In Valhalla, Kevin slumbers, fingers twitching intermittently to steal a tiny soul but as a whole, laying quiescent. The shortening days and the chill in the air tickles his nose, ending his long hibernation. He awakens. And he is hungry, the rotten jerk.
I used to love the holidays, until I became a vet. I still love the holidays, but I hate working during them. Work is the opposite of merry and gay. Work is destruction and sadness, year after year and I can’t explain why, bizarre in its consistency.
Usually the madness doesn’t rear its ugly head until well into the holiday bacchanalia, but as with elf-laden commercials sneaking ever closer to the first of the year, so does the ugliness. I walked in the door this morning to find my technician helping a person fill out paperwork to cremate her deceased cat. She wasn’t even a client. The cat had passed at home, and we are not allowed to bury pets on property in our area so she took him to us out of necessity.
Then I am handed a sympathy card for a pet I had seen last week. He was fine at the time. The owner was leaving town for the holiday and wanted us to follow up on a chronic disease that had been well controlled for over 2 years. He was good, she left for vacation, then he had a relapse and died while the petsitter was at work.
As I’m signing the card, in walks that One Pet that all vets have at their clinic, the one with every bizarre malady you can think of and a wonderful owner who lets you do everything you need to try and stay on top of them. I love the dog and I love the owner, but I always get nervous when they come in because it means something wonky is going on.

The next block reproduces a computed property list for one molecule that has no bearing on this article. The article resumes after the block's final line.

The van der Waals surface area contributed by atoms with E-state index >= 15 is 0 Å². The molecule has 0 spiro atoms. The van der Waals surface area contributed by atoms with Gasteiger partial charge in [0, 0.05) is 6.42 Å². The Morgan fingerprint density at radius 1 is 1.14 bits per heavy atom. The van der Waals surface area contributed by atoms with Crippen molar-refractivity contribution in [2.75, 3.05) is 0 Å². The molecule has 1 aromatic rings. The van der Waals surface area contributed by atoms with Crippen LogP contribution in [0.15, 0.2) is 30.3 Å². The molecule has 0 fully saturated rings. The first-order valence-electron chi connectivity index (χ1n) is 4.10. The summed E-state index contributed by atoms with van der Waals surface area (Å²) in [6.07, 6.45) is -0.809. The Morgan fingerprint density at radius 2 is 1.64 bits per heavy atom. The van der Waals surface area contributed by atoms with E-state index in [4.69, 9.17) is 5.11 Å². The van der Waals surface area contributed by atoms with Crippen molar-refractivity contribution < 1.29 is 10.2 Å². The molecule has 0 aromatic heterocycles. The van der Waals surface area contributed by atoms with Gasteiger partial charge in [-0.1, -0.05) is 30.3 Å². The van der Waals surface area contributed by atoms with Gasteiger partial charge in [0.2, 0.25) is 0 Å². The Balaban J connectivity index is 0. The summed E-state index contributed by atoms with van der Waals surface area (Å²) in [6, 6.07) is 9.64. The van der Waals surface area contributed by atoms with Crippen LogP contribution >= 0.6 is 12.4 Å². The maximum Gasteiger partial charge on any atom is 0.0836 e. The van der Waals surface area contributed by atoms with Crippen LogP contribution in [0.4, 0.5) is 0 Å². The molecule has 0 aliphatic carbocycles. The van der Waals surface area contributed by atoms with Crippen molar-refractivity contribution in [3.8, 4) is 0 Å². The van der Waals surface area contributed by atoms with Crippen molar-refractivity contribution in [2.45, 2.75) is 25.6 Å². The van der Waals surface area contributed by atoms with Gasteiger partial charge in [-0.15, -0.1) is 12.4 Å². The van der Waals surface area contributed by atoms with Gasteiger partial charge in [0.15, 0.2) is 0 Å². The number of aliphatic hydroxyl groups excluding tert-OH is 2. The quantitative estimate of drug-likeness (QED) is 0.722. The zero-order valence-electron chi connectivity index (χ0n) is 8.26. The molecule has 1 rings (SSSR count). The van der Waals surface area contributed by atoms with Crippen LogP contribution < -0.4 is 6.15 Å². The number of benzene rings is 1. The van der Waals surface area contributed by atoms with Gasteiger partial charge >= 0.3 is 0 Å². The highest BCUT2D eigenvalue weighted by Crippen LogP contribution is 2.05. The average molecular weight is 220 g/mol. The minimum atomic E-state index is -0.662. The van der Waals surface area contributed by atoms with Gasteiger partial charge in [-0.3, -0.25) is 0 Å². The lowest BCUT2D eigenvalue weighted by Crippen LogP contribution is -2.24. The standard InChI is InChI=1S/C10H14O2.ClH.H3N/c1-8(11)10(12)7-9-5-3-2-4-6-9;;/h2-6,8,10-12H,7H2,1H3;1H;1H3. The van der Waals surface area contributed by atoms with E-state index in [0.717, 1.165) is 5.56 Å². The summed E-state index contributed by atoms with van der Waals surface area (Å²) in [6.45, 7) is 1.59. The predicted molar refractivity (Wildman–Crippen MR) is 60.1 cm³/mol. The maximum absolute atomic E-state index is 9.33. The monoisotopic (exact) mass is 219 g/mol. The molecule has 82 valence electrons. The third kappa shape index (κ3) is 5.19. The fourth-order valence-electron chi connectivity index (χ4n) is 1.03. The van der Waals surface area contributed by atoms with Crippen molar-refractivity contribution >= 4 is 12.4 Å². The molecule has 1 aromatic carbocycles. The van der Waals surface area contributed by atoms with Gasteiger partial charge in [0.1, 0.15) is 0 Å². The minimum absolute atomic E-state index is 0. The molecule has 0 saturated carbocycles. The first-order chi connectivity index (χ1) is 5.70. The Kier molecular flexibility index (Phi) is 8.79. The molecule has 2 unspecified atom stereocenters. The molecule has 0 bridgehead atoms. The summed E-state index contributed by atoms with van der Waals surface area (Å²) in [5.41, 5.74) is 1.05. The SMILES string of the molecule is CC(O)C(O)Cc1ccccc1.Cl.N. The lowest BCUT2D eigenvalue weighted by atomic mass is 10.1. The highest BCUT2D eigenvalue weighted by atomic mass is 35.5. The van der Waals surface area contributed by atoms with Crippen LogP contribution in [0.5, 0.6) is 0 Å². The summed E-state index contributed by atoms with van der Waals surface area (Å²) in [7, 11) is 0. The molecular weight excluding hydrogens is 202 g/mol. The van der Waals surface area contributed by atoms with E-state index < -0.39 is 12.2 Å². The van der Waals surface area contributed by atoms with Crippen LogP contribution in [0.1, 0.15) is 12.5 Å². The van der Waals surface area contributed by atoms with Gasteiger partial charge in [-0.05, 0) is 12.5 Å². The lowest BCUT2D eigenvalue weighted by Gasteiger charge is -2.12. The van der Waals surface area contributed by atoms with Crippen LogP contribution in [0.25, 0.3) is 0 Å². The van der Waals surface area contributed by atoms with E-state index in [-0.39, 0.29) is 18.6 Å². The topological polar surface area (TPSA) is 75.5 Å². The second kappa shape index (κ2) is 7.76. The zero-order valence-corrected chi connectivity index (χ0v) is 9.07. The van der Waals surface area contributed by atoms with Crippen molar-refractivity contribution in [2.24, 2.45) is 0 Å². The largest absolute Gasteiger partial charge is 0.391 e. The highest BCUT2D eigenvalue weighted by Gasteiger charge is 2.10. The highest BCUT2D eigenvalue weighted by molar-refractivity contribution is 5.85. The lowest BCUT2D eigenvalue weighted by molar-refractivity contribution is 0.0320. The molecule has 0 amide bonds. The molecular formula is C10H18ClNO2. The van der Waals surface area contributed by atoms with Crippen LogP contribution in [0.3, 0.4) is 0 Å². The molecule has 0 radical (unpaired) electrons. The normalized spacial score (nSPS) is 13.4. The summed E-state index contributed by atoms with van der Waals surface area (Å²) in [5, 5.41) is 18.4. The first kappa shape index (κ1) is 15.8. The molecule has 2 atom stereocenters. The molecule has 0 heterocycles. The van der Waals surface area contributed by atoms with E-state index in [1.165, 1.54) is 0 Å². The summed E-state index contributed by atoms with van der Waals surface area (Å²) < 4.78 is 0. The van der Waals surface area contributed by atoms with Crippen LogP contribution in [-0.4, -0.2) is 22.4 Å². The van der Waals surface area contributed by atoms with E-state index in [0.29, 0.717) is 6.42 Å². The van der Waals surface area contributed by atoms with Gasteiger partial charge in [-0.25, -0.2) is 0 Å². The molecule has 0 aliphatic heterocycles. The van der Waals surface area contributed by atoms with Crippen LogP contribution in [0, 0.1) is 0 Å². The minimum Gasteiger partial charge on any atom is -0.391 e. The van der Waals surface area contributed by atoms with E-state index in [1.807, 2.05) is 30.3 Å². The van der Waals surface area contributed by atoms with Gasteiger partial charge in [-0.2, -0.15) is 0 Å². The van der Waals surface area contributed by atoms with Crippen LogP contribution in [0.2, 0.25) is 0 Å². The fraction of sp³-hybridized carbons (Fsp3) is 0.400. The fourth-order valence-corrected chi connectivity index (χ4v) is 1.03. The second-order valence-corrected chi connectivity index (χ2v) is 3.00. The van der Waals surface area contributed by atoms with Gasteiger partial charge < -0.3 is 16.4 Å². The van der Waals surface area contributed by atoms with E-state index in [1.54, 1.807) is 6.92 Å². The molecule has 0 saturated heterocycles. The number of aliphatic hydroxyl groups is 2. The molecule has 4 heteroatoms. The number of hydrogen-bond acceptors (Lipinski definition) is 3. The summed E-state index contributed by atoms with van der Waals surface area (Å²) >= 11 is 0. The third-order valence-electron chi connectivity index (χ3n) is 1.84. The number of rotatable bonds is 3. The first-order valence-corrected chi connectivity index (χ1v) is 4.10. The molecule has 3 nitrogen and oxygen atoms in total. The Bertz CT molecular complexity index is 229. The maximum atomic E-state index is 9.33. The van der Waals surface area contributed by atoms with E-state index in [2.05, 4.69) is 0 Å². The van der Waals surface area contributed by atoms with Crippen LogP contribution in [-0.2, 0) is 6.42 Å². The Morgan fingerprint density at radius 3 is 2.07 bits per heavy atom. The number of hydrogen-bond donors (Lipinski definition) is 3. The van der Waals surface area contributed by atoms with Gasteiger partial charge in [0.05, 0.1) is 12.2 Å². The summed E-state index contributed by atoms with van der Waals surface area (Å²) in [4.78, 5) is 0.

Charlie looks terrible, as does his owner. I spend an hour trying to figure out which of his problems is acting up this time- his diabetes, his pancreatitis, his epilepsy… I finally settle on an answer but have no success in helping him improve, so with a sense of hopeless frustration I bundle him off to the emergency hospital for an ultrasound. I hope I threw in the towel and got him off to the specialists in time.
So I sit, like one of those old men in the horror movies rocking on his stoop in the dusky twilight with a musket and a pipe, a lone sentinel against the impending storm. I stare off into the distance as I sit on my rocker, waiting for Kevin’s shadow to loom over the horizon. I aim my musket and spit into my bucket. I may not win, but I’m not going down without a fight. Bring it, Kevin.